The following morning, Academy members traveled from Singita to Johannesburg and visited Soweto township, cradle of South Africa's freedom struggle, where they toured the Hector Pieterson Museum, commemorating the Soweto uprising, a turning point in the struggle against apartheid. In a few intellectually rigorous and eventful days, the Academy's guests had experienced, learned from, and were inspired by the stunning diversity of South Africa, from crowded cities to pristine wilderness. In firsthand contact with the country's people -- from cabinet ministers to hundreds of schoolchildren -- the student delegates gained invaluable insight into the unfolding history of this dynamic country. In their daily exchanges with the distinguished members of the Academy, they also learned the essential qualities of achievement -- lessons that men and women of all nations can apply to combat disease and poverty, and allow the children of the world to achieve their full potential.
Dr. Paul Farmer, founder of the medical charity Partners in Health, speaks on the opening night of the 2009 Summit.
Summit Host Chairman Catherine B. Reynolds (center) with Catherine B. Reynolds Foundation Fellows from NYU. Clockwise from top: Ben Cokelet, Matt Sisul, Keren Raz, Katherine Otto, Lauren Servin and Magogodi Makhene.
Jeremy Irons helps feed toddlers on the visit to Baphumelele Children's Home.
Catherine B. Reynolds Foundation Fellow Kate Otto enjoys her visit with the children of Baphumelele orphanage.
Nigerian playwright Wole Soyinka, Africa's first Nobel Laureate for Literature, addresses the Academy.
Dr. Joseph Stiglitz, recipient of the Nobel Prize in Economics, and his wife Anya, after luncheon at La Residence.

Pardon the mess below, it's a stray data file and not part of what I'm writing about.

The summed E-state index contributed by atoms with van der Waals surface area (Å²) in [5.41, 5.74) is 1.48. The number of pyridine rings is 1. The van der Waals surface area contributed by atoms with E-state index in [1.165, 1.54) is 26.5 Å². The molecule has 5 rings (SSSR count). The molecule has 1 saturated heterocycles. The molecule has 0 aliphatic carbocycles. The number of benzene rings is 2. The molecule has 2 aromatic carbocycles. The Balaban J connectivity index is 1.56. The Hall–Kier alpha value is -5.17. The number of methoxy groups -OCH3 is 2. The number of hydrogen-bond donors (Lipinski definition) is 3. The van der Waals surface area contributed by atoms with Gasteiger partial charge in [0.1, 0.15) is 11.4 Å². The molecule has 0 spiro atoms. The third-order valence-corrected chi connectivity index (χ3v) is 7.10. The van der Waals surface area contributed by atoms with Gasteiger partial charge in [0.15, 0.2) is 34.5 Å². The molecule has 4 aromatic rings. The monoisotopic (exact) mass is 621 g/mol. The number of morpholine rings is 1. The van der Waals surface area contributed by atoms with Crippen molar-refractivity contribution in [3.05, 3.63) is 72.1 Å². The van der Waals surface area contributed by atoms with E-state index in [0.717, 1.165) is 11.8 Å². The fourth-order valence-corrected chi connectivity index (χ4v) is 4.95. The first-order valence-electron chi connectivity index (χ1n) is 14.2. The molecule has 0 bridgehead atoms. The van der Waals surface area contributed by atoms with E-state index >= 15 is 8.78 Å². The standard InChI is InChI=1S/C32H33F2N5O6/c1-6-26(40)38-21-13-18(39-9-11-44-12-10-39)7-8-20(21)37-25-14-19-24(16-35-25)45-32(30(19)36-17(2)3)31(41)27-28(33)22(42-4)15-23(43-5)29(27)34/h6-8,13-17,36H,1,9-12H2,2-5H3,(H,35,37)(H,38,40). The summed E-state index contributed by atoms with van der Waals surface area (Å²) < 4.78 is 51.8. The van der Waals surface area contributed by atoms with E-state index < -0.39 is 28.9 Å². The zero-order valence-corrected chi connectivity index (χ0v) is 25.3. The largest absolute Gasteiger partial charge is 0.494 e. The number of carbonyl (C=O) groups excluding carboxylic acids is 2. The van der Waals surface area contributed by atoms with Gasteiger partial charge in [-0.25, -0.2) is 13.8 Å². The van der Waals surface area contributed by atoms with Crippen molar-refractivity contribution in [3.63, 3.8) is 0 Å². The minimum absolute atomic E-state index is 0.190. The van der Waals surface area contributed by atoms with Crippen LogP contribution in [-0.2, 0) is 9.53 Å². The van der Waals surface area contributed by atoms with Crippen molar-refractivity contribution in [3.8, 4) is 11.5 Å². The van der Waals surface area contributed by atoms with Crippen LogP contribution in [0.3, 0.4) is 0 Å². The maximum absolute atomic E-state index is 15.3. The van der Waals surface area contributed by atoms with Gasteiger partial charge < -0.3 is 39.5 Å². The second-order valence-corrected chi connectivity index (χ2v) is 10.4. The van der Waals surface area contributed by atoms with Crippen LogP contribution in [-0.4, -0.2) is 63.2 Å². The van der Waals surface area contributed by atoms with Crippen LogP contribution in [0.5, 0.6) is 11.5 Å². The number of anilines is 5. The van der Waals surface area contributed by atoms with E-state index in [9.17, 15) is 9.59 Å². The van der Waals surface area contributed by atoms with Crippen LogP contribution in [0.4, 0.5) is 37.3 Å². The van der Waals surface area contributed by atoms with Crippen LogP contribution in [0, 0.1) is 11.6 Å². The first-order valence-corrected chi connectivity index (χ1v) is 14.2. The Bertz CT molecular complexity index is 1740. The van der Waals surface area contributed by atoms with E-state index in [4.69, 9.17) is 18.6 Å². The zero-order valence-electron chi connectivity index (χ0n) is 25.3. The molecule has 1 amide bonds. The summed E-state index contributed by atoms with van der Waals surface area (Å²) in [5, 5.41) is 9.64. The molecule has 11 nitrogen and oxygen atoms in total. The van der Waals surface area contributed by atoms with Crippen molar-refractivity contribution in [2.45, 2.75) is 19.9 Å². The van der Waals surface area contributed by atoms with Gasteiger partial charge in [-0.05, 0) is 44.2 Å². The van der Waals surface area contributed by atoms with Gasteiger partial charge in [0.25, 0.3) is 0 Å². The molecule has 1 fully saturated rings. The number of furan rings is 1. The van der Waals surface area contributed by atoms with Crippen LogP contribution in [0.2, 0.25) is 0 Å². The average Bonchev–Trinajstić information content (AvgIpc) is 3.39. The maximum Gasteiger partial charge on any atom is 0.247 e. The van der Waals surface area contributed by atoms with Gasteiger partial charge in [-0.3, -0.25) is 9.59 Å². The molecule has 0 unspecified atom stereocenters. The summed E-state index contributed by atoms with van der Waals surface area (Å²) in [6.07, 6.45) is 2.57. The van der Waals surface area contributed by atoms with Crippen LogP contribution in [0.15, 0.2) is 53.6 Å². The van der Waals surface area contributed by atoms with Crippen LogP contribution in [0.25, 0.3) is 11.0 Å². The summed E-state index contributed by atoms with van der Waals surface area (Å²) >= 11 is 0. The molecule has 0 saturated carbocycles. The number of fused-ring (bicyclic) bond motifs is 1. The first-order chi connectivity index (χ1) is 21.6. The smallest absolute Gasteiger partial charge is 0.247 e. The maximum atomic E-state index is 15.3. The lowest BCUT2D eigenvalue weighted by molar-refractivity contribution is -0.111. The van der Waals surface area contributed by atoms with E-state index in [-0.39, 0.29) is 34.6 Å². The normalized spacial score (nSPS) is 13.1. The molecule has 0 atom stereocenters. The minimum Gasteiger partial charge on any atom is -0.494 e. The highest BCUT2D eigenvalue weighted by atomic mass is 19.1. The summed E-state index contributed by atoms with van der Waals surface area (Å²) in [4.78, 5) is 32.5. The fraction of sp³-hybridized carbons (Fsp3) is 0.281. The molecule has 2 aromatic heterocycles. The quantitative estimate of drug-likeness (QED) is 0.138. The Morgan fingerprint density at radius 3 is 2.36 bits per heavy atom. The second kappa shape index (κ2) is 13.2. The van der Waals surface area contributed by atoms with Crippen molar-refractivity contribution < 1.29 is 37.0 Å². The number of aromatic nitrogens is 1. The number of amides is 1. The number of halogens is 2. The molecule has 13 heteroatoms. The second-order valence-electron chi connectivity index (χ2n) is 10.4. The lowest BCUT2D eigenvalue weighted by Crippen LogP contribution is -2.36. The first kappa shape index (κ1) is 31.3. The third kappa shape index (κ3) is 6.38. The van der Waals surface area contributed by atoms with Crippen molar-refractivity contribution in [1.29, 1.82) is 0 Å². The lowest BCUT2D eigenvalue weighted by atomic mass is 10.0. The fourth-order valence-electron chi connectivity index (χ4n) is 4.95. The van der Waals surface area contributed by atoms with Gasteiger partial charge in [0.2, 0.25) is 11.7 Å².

Amy Grant sings "El Shaddai" at St. George's Cathedral in Cape Town.
Virtuoso violinist Joshua Bell performs the stirring "Meditation" by Massenet.
Archbishop Desmond Tutu addresses the Academy of Achievement at St. George's Cathedral in Cape Town.
The Academy of Achievement's Class of 2009 receive their Gold Medals.
Nobel Prize-winning author Nadine Gordimer receives the Golden Plate award from Archbishop Desmond Tutu.
Desmond Tutu presents the Academy's Golden Plate award to Albie Sachs of South Africa's Constitutional Court.
A leopard suns himself in the Singita Game Reserve during the 2009 International Achievement Summit.
Student delegates enjoy a game drive in Singita. From left to right: Jia Cobb, Maura Sullivan, Aminta Ossom, Michael Koldobskiy and Brad Smith.
This golden lioness went almost unnoticed, resting in the dry grass.
Dereck and Beverly Joubert made a stunning presentation of their work in an evening session at Boulders Lodge.
Paleoanthropologist Richard Leakey traveled from Kenya to address the International Achievement Summit.
Antonio Villaraigosa, Mayor of Los Angeles, discusses opportunities for public service in America's cities.
Chris Matthews poses a tough question to ACLU Director Anthony Romero.
Alexander McCall Smith, creator of The Number 1 Ladies Detective Agency, continually enlivened the Summit with his uniquely humorous perspective.
Dame Jane Goodall meets with the Academy's student delegates for a casual morning session in Singita.
A musical performance greets the Academy members and students at Ntshuxekani Preschool in Justicia.
Schoolchildren welcome Academy student delegate Elina Tetelbaum.
Antonio Villaraigosa, Mayor of Los Angeles, enjoys his visit to Justicia.
Academy members Vince Gill and Amy Grant share the gift of music with the children of Ntshuxekani Preschool.